Beginners Guides: Setting up a FTP Server in WinXP
FTP is an easy way to transfer files over the
Internet and in this guide we'll explains the basics of using it, and
how to set up a home FTP server in Windows XP - Version 1.5.0
If you've ever tried to share
a large number of files over the Internet, you've no doubt noticed that it is
not the easiest thing in the world to do. Sure you can use MSN messenger to send
things… One file at a time. You could email, but that's slow and limited by the
size of your mailbox. Create a website? Doesn't seem worth the effort, and
besides what if you want to receive files as well as share them? What if you
want to make several directory's worth of your files available to yourself over
the Internet while you are traveling? You could use remote desktop software, but
that typically has anemic file transfer options and slow performance.
What's the solution? Why FTP
What is FTP? FTP simply stands for File Transfer
Protocol. As you might guess, it's a method of transferring data over a network
or the Internet.
As far as basic operations are concerned, it's very
similar to HTTP or Hypertext Transfer Protocol, the protocol that brings you
your daily diet of (PCSTATS) web pages. It requires a server to serve the
information, and client computers must connect to the server at the correct
port, provide the correct credentials and be using software that can understand
the data to be transferred.
In the case
of HTTP, you use Internet Explorer, or an alternative Web Browser like Netscape
or Mozilla. For FTP, you require FTP client software like Bulletproof FTP, WSFTP,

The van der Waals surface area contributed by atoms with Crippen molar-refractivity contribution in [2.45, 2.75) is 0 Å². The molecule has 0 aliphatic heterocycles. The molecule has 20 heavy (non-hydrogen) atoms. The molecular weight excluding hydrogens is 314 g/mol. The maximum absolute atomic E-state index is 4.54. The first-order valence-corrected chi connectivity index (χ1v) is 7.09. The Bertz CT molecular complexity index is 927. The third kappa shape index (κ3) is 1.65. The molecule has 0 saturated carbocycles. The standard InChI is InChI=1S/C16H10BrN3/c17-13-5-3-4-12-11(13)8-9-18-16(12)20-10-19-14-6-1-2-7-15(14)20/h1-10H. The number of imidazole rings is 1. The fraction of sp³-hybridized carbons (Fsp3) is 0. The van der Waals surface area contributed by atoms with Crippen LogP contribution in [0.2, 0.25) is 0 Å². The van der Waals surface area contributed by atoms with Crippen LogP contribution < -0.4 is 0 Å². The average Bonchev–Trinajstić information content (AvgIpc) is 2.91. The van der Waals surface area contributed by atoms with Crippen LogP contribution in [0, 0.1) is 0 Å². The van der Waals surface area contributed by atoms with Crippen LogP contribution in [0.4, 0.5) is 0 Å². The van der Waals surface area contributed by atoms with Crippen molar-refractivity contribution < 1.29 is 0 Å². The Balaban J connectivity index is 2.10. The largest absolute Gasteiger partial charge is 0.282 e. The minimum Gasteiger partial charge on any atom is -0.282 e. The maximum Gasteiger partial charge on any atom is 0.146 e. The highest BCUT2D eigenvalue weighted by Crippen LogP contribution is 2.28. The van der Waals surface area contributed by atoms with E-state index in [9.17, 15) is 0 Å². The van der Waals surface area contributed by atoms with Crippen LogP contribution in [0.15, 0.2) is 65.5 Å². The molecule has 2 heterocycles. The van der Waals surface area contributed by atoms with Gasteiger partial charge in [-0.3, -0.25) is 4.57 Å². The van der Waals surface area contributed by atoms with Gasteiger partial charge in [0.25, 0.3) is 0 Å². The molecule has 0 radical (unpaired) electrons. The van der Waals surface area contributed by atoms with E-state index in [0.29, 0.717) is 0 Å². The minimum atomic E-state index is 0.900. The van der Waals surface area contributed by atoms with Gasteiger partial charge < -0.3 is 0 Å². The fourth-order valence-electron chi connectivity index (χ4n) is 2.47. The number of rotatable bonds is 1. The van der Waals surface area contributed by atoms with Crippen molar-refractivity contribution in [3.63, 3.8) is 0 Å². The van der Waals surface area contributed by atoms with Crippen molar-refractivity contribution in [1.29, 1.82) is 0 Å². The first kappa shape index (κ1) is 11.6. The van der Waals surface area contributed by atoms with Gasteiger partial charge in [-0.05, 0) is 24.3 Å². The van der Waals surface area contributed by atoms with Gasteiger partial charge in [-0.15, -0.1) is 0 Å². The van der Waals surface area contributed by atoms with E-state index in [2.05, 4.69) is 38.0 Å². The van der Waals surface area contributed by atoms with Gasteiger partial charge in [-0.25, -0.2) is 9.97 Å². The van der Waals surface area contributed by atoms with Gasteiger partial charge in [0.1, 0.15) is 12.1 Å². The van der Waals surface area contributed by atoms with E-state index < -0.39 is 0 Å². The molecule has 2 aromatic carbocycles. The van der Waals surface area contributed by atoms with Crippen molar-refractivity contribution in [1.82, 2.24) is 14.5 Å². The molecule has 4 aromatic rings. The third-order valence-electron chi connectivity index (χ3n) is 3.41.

or CuteFTP. FTP is the backbone of file
transfers on the Internet, but unlike HTTP, it provides a means of allowing
clients to upload files as well as download them, and is considerably easier to
set up and maintain.
Most businesses that have a need to transfer files
maintain an FTP server, and most Web Hosting businesses use FTP to allow their
clients to upload the web pages to their servers.
One good way to picture an FTP
site is as a section of files and directories on your computer that you choose
to publish like a web page, so that anyone with the correct username and
password can access the directories and transfer files to and from them.
In fact, with the Windows XP FTP client,
accessing an FTP server is done through explorer, so the contents of the server
appears like just another folder on your system.
The main advantage of FTP is
the ease with which it can transfer files over the Internet or your network.
Individual files or whole directories can be made available, allowing clients to
choose what they wish to access.
Accessing an FTP site using Windows XP and Internet
Windows XP contains a built in FTP client, used through Internet
Explorer, which you can use to access FTP sites as if they were directories on
your computer. To do
this, you simply need to enter the address of the FTP server into the address
bar in Internet Explorer.
a closer look at a typical FTP address to see what it's made of: FTP://220.127.116.11
(this IP address doesn't exist, so no need to click ;-). This example address simply uses the
IP address of the server computer, with the 'ftp://' at the start to inform
Internet Explorer that it is looking to connect to an FTP site.